Finding Validation in Support Groups After a Brain Injury

[Dr. Herman Lukow II] A lot of survivors that have had—found their friends and their social networks disintegrate or move away from them, that's a tough issue to handle for me. I don't know what to say to that 27-year-old man who still has—sexuality is part of who he is, and he has this need to be social. He's at a place in his life where he is supposed to be partnering with someone and, yet, realizes that his impulse control, and inability to pick up and read cues—social cues—really makes that impossible. In those cases, I work so hard to try to get those folks into support groups—either into a brain injury support group or into a clubhouse. Because then it's there—then there's people there that understand—common experiences. They can learn through those experiences, rather than going out and failing in experience and setting up this pattern of failure instead of this pattern of success. Support groups can be such a benefit because of that common experience. Although every brain injury is unique, there are some commonalities. Again, it gives a validation. It gives this repository of skills that have been tried—some that have been successful—some that haven't. It provides purpose for a person when they get to a clubhouse or many times to a group. They may actually have a function and feel as though they're making a contribution. So much of the time I hear from survivors they had made contributions in the past and don't feel as though they're capable of now making any kind of contributions to their family— to whatever profession they were in. I think that's the biggest thing. And that loneliness. Just to be around other people and have that social interaction and actually see that. "Maybe I matter. Someone knows I'm alive. I'm important enough for them to follow my successes and failures and to rely on me for something," even if it's just showing up for a meeting.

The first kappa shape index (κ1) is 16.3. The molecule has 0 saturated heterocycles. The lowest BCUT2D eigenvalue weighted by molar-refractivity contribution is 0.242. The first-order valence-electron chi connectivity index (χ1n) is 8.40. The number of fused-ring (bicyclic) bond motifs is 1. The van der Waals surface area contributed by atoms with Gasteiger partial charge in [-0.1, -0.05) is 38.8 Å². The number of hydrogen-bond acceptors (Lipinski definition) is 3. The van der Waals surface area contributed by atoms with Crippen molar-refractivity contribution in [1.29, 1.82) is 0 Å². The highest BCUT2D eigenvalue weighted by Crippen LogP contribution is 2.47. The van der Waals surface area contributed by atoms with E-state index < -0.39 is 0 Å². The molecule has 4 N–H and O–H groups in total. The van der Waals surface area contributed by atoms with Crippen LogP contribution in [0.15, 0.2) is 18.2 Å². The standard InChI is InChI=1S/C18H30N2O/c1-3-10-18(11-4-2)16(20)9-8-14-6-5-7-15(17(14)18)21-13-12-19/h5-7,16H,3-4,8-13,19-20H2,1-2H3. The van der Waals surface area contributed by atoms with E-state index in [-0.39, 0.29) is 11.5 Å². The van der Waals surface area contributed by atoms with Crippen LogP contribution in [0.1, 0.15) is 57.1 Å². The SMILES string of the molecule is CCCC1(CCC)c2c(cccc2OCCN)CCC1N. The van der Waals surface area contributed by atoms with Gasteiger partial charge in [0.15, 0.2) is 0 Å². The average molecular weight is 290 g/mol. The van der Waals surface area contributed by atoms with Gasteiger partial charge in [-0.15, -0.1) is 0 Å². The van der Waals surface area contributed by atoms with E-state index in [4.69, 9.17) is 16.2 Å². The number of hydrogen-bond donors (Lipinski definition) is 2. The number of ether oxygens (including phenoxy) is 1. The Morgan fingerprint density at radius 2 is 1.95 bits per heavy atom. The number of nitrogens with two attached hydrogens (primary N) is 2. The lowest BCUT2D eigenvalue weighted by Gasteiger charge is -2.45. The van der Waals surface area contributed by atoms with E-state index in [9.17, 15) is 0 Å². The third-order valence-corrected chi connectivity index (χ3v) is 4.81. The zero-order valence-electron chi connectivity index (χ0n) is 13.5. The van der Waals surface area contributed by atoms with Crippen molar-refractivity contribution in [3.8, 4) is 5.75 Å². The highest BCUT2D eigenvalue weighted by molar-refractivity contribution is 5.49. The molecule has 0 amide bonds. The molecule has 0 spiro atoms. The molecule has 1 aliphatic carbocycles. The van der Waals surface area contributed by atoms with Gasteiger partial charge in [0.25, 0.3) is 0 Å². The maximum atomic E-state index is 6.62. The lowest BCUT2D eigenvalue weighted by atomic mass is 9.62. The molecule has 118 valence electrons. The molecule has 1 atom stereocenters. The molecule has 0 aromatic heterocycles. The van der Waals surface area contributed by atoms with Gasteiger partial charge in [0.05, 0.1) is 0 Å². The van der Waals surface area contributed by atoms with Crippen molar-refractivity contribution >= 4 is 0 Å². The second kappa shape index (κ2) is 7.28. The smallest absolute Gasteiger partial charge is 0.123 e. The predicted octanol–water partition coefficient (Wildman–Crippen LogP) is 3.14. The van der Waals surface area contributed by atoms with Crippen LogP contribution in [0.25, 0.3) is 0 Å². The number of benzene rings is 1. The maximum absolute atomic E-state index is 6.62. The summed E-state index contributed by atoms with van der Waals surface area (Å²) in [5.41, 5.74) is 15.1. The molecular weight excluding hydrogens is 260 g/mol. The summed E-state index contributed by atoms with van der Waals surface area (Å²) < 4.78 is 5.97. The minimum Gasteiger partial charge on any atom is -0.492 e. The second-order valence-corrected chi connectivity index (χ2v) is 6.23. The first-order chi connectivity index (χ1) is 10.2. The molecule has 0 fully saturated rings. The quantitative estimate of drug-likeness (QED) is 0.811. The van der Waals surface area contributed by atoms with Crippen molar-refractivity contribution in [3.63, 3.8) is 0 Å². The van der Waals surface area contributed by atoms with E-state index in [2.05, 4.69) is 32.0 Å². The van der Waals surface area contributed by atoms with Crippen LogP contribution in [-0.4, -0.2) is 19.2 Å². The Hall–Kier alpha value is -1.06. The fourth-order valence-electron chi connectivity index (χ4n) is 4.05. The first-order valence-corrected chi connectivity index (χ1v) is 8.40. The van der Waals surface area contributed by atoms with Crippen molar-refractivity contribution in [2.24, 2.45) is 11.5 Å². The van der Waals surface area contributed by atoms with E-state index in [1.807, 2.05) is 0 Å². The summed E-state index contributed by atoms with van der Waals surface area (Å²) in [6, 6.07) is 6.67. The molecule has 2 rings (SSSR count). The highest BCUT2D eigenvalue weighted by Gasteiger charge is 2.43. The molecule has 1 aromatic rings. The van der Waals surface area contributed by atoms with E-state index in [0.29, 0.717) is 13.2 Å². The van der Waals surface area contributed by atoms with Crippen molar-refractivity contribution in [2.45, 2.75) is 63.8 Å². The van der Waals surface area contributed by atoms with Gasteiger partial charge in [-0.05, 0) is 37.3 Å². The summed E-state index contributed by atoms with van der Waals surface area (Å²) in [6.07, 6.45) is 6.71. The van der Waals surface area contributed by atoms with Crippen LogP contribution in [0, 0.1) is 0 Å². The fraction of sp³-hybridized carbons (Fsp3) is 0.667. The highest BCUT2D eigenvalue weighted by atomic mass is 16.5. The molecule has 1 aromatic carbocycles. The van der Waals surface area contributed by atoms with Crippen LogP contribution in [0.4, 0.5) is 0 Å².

Dr. Herman Lukow talks about how support groups and club houses can help people with TBI find common ground as well as a place to learn to socialize successfully again.

View more videos with Herman Lukow, PhD.

Herman Lukow

Herman R. Lukow II, PhD, NCC is a postdoctoral fellow in the Department of Physical Medicine and Rehabilitation at VCU Medical Center.  He also provides counseling and psychotherapy to individuals, couples, and families coping with the effects of brain injury.

Posted on BrainLine September 18, 2013.

Produced by Victoria Tilney McDonough, Justin Rhodes, and Lara Collins, BrainLine.

Comments (2)

I have been with my partner now almost 3 and half years, I would not change him in anyway he is who he is. His brain injury happened in 2007 way before we met.
He has come so far in three years we have been together despite people saying people like him should not do certain things I do my best to encourage him.
He is my inspiration cos when I think what he goes through and usually manages to keep smiling I have to ask my self what have I got to moan about,
But it's hard for him cos the government now decided that a brain injury is no longer a disability and it's hard for him to be up beat and enjoy just being alive.
The groups that he used to attend he can not afford to go anymore, but we just have to keep plodding on sad people can see a brain injury so it does not excise

I am a LABI, a survivor. I would encourage my loved one too. People saying that "people like him should not do certain things" is disparaging and hurtful. I would hold strong, shed tears and continue to encourage him. It is true, brain injury no longer being a disability, is difficulty and is difficult staying energetic, enjoy life, and stay healthy....it leaves one scrambling for resources that are still available. Resources and Support Groups for LABI, Life after Brain Injury is scarce too. Survive, and be well friend.